According to new research from Charles Darwin University, more nurses are needed to reduce the number of preventable deaths occurring in Australian hospitals each year.
Analysing the causes of system failure for her PhD, Charles Darwin University lecturer Melanie Underwood noticed a gap in the traditional review process.
“At the time of a death in a hospital, a review is undertaken, but often there is no follow up with staff at the frontline of care to analyse …how and why it happened,” Dr Underwood said.
“In the majority of cases, the number or skill mix of nurses was related to the unsafe act occurring.
“As nurses represent the largest group in the health care workforce, providing 24-hour care, they are in a key position to contribute to improving patient safety.”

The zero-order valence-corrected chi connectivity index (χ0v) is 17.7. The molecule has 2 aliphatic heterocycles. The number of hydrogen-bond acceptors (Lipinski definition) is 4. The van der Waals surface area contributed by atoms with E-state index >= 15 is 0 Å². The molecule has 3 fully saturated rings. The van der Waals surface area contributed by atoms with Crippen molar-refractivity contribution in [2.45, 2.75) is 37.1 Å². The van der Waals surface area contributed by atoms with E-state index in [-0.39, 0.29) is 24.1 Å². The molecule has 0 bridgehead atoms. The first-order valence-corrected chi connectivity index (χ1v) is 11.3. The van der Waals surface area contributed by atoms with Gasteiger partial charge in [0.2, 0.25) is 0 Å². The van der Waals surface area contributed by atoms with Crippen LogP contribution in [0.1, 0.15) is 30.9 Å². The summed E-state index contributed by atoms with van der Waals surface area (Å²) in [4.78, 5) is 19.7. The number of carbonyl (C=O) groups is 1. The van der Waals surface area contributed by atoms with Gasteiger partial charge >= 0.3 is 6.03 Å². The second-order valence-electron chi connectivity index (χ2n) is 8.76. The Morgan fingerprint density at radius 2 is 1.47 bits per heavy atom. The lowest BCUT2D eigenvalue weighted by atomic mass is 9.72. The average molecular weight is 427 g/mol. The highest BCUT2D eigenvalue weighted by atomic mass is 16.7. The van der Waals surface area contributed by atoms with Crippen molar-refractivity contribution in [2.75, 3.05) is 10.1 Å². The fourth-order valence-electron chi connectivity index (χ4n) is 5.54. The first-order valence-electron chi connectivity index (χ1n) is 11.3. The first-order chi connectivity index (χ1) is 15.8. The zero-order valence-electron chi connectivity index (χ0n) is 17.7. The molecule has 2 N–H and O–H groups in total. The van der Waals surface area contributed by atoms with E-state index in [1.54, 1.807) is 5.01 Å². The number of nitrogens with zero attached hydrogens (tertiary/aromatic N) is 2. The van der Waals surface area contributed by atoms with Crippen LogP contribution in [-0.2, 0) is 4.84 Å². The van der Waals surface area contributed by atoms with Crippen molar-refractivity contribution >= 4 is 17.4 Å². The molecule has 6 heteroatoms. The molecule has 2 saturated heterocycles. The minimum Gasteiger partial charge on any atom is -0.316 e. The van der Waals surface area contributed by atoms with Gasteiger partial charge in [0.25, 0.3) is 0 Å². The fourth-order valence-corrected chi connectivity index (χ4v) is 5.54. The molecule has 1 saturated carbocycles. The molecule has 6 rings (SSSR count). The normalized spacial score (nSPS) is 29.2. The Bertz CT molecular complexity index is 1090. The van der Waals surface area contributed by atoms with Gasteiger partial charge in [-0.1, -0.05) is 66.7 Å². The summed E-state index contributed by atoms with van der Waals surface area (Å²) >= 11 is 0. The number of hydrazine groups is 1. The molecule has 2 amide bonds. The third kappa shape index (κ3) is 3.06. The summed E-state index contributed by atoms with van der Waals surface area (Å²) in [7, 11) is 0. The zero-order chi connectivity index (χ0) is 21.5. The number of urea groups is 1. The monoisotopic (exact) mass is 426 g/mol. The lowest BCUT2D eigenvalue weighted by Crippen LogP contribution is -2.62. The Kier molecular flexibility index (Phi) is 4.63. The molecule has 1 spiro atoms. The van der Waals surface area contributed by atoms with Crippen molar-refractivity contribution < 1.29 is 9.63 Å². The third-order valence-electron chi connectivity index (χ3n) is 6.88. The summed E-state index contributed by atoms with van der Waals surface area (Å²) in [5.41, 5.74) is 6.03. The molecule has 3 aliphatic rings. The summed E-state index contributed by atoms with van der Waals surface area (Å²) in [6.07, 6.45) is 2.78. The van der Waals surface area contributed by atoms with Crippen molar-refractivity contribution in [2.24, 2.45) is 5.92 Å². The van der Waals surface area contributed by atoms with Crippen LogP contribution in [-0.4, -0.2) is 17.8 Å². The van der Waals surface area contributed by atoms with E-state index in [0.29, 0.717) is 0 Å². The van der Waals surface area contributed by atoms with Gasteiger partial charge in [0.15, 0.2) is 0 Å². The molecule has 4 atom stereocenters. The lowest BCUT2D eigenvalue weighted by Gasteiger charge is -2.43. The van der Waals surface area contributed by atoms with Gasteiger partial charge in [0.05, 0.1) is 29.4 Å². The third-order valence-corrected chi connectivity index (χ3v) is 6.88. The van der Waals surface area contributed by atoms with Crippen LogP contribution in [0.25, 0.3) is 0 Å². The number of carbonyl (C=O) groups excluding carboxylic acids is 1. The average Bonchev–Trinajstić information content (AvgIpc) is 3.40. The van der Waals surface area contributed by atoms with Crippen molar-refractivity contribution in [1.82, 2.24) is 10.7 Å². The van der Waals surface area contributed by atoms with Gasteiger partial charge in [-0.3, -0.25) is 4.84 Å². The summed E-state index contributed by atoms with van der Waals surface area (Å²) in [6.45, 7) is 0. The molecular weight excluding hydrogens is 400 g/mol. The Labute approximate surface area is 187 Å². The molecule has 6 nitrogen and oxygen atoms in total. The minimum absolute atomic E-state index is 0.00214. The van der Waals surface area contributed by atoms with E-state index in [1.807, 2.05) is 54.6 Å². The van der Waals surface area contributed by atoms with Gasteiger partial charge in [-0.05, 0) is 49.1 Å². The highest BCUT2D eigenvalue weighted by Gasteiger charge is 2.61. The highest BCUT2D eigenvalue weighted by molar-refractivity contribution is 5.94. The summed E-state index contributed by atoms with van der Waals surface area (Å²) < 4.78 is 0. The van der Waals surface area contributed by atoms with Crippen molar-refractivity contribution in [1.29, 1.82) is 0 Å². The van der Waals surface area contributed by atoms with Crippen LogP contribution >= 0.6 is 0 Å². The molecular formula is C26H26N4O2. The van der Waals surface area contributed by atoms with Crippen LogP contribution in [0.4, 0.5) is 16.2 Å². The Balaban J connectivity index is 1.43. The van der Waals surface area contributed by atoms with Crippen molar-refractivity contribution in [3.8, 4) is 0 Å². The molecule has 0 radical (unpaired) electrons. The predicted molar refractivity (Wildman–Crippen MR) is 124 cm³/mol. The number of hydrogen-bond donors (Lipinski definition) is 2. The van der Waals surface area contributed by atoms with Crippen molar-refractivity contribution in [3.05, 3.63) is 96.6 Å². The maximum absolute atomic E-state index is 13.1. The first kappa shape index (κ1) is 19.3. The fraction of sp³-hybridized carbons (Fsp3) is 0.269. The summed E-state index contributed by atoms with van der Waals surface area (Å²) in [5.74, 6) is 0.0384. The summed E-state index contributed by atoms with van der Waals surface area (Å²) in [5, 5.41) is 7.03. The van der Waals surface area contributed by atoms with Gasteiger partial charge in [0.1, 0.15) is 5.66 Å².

Dr Underwood’s research was the first Australian study to analyse nurse-related adverse events resulting in the death of patients.
The former nurse of eight years used the Human Factors Analysis and Classification System, which was originally utilised in the US military to analyse failures resulting in adverse events.
Ninety nine variables, including nursing shift, type of death, specific types of unsafe acts and environmental factors were studied to understand how the behaviour of staff was impacted by the system.
“I found that almost all variables that had led to the deaths in each case were foreseeable and therefore often preventable,” she said.